Okay, third one, remind your brain that you can do hard things by trying something out of your comfort zone regularly. So, back to the brain, your primitive brain does not like it when you try to do something brand new out of your comfort zone. Why? Because your primitive brain is concerned with three things only: one, seeking pleasure, two, avoiding pain, and three, conserving energy, so basically doing one and two with the least possible effort. This is why it’s so much easier to order that pizza, stay in bed and watch Netflix than it is to maybe work on editing your resume or going on a three-mile run. It’s always a battle between the primitive reptilian part of the brain and the prefrontal cortex. Anyway, this is also why we get totally freaked out when we’re asked to do something completely new, especially at work, or when we ponder doing something risky or out of our comfort level, the thing is it’s going to be hard to get better and improve, or see a lot of rewards, whether that’s a promotion salary increase, getting the new flashy job that you want, getting into a top grad program without taking some risk. So, you might as well embrace doing things out of your comfort zone and make it a habit to try new things constantly. There are two ways to do this. One is at work and two is in your personal life. So, the work option, I only recommend for people who have already been at their organization for a while or in their role for awhile and have built up credibility, you’re already meeting or exceeding expectations, and you have the room to try something different. This option involves telling your manager that you’re interested in getting involved with a stretch project. A stretch project is a project on the side of your normal work that will require you to use a skillset that you may not yet have or you’re insecure about, so it’ll make you stretch your skillset a little bi Bonus points, if it’s a development area that you’ve been told that you need to work on, that’s even better, right? So, what happens when you do a stretch project is that you have to become resourceful, you have to ask for help, you have to get a little vulnerable doing that, you have to admit to people that you don’t know something, which is actually a really great skill. You also have to network sometimes and meet new people, which actually helps you, right? You make mistakes, you learn, you grow, right? Like, you realize that the world doesn’t end when you don’t know something or you’re faced with a big challenge, even when your brain is freaking the F out, which it will do because that’s its job, right? You may end up doing a great job and teaching your brain that you can do hard things and that you’re more than capable and have everything within you to succeed.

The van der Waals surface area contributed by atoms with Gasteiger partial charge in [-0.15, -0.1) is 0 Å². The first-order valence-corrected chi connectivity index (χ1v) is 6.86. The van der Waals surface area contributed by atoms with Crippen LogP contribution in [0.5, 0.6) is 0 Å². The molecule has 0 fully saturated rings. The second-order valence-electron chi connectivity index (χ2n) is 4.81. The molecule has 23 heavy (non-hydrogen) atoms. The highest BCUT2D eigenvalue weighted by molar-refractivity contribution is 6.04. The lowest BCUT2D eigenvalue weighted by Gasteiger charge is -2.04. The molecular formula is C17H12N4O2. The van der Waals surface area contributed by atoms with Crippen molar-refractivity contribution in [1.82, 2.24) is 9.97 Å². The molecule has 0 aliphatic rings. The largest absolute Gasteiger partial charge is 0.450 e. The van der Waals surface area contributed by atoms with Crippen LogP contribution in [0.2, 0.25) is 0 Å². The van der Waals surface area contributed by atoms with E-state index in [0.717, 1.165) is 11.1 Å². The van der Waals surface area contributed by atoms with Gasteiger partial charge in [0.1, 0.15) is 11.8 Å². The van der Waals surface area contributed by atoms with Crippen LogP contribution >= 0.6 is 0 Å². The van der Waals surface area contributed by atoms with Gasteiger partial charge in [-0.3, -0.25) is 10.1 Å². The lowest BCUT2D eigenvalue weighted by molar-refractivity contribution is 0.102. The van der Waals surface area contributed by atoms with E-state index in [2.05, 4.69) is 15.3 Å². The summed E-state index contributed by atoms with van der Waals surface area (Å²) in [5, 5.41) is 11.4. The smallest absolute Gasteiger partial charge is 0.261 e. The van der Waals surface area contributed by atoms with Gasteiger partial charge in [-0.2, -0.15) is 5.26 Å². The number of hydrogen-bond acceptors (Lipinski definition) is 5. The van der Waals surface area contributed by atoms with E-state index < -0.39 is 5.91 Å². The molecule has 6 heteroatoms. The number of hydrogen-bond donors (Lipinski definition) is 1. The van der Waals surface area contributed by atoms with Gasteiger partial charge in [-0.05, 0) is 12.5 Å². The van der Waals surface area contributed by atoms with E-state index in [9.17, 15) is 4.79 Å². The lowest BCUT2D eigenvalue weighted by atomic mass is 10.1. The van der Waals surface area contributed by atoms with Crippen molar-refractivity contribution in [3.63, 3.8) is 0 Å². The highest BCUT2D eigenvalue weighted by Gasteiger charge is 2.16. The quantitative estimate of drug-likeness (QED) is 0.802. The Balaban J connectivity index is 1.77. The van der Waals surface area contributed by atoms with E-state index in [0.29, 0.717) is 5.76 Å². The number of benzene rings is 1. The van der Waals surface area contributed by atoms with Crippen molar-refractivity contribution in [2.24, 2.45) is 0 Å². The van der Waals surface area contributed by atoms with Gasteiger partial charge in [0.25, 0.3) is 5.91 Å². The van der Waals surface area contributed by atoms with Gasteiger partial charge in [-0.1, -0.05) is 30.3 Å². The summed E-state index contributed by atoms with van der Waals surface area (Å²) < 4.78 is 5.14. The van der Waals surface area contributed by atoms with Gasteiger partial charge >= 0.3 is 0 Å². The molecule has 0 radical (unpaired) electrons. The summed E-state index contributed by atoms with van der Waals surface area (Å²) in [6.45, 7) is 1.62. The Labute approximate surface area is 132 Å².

Now, if you’re not at the stage at work, then do it in your personal life. I really think it’s important to make it a habit to regularly try new things that sort of freak you out in your personal life. I have done this in the past with taking improv classes in the evening after work. Taking improv really freaked me out. It was really awkward, and talk about looking stupid and not knowing what’s happening next on stage with, like, strangers watching you, right? Like, that’s scary or it was scary for me, but I’m actually super grateful that I did that and that I put myself in those uncomfortable, awkward moments because they made me a way stronger public speaker and it also made me a lot more flexible and comfortable when it came to those moments where I didn’t know what was happening next, right? So, we have to provide evidence sometimes to our brain, even if it freaks us out to show ourselves that we’re capable of doing scary things, and what happens is, that seeps into your professional life too. The next time you do something out of your comfort zone, whether that’s taking a standardized test, submitting an application, raising your hand when it comes to a promotion, asking for a promotion, negotiating for a higher pay, whatever that is that freaks you out, you’re going to be a little more comfortable with that risk.